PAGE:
Petition number: P-05-924

Petition title: Ensure that every school in Wales has Wellbeing Ambassadors

Text of petition: We call on the National Assembly for Wales to ensure that every school in Wales introduces trained Wellbeing Ambassadors, so that every child has an opportunity to receive peer support from role model students who have been trained to be a buddy to pupils who are vulnerable at break and lunchtimes, who will report issues of bullying and just be there as a friend to pupils who maybe feel lonely at specific times throughout the day. We hope the Well being Ambassadors' Roles will develop/evolve  to run initiatives in schools, within county and nationally, to ensure that a clear message of zero tolerance to bullying is campaigned and that the well being of all pupils is placed at the highest of importance at each school, to further support the rights of the child.  We hope that this initiative will go to further support reducing the amount of bullying witnessed in school across Wales, to ensure every child feels safe and happy at schools throughout Wales.

Additional Information: In 2016, we were chosen to represent Wales as part of the ENABLE project, a UK initiative to pilot lessons on anti-bullying. Part of the initiative involved training pupils to peer support others. However, we decided to take this a step further by training pupils to become anti-bullying ambassadors. After much discussion with our Senedd Ysgol, we evolved the ambassador scheme, changing its name to wellbeing ambassadors. We wanted to move away from using the word bullying too often as we felt pupils didn’t understand the difference between conflict and bullying. We also wanted pupils to know that at the forefront, wellbeing is our priority. Pupils who are part of the scheme surf areas around the school, spotting pupils who are alone or if they see bullying happening they report to the closest adult that they find, from Headteacher to dinner supervisors.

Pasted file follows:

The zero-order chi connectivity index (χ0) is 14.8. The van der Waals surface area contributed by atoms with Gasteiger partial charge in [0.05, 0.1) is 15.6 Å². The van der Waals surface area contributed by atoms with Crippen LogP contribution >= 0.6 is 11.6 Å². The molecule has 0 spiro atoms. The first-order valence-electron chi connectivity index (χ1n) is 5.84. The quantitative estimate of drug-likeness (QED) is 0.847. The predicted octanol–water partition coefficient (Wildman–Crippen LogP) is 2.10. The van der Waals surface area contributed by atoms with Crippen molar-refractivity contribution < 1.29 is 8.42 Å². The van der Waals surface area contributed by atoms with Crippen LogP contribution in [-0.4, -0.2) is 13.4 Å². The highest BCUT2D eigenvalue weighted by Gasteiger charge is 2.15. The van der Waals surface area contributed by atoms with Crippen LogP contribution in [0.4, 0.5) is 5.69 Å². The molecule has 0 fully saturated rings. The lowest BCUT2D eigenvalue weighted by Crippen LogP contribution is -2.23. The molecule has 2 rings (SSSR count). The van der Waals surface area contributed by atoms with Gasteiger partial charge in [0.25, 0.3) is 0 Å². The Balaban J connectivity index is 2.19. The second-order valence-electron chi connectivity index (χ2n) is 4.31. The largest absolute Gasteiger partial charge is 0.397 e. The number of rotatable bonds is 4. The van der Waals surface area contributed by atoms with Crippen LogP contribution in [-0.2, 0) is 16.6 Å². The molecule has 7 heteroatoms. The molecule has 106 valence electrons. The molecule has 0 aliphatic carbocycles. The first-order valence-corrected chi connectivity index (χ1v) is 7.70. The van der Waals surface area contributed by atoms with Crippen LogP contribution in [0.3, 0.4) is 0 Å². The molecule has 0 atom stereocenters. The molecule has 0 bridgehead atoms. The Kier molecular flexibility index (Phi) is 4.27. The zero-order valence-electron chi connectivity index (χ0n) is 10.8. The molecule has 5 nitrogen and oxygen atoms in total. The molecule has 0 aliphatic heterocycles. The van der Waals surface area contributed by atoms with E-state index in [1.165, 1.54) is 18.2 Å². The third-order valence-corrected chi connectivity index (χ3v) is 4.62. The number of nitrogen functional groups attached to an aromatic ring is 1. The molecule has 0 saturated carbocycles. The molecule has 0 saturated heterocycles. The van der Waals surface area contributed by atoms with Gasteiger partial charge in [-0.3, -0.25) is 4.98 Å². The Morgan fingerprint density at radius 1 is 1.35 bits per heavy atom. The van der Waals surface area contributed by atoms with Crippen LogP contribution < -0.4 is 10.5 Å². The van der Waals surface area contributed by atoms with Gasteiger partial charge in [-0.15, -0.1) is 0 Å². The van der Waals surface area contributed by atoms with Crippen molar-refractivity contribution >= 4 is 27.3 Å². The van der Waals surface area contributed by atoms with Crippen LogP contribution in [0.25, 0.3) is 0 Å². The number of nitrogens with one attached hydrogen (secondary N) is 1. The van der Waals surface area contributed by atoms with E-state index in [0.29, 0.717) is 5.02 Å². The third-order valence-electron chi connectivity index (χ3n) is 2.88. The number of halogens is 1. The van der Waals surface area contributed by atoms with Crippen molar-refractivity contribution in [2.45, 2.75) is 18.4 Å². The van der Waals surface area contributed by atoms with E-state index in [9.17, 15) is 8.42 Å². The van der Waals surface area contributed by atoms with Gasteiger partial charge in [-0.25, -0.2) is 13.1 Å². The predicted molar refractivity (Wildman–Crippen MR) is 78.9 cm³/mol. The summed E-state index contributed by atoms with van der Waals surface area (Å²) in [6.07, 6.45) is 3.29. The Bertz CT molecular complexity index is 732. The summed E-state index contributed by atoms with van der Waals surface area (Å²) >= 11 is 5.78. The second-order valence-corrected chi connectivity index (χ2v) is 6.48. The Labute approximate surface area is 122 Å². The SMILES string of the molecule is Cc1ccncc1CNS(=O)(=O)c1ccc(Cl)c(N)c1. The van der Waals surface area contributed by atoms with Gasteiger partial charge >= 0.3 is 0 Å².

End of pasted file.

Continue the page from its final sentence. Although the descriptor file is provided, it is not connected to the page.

We meet once a month as a group and every year we evolve the scheme further. Currently we are looking at buddy benches so pupils who do feel alone can take a seat and a wellbeing ambassador will be there to support them. Many of our ambassadors also sit on the Junior Safeguarding Board as a result.

Priority of well-being in Welsh schools

Welsh Government strategy

The Welsh Government has sought to increase the level of priority given to pupil well-being in the education improvement agenda. This is one of the main differences between its education action plan, Education in Wales: Our national mission 2017-2021, published in September 2017, and its predecessor, Qualified for Life. One of the three enabling objectives of the action plan is ‘Strong and inclusive schools committed to excellence, equity and well-being’. The plan states:

Children and young people who have strong relationships and a positive sense of self – and who can understand and manage their own health and emotions – are in a better position to reach their full potential in the future. [my emphasis]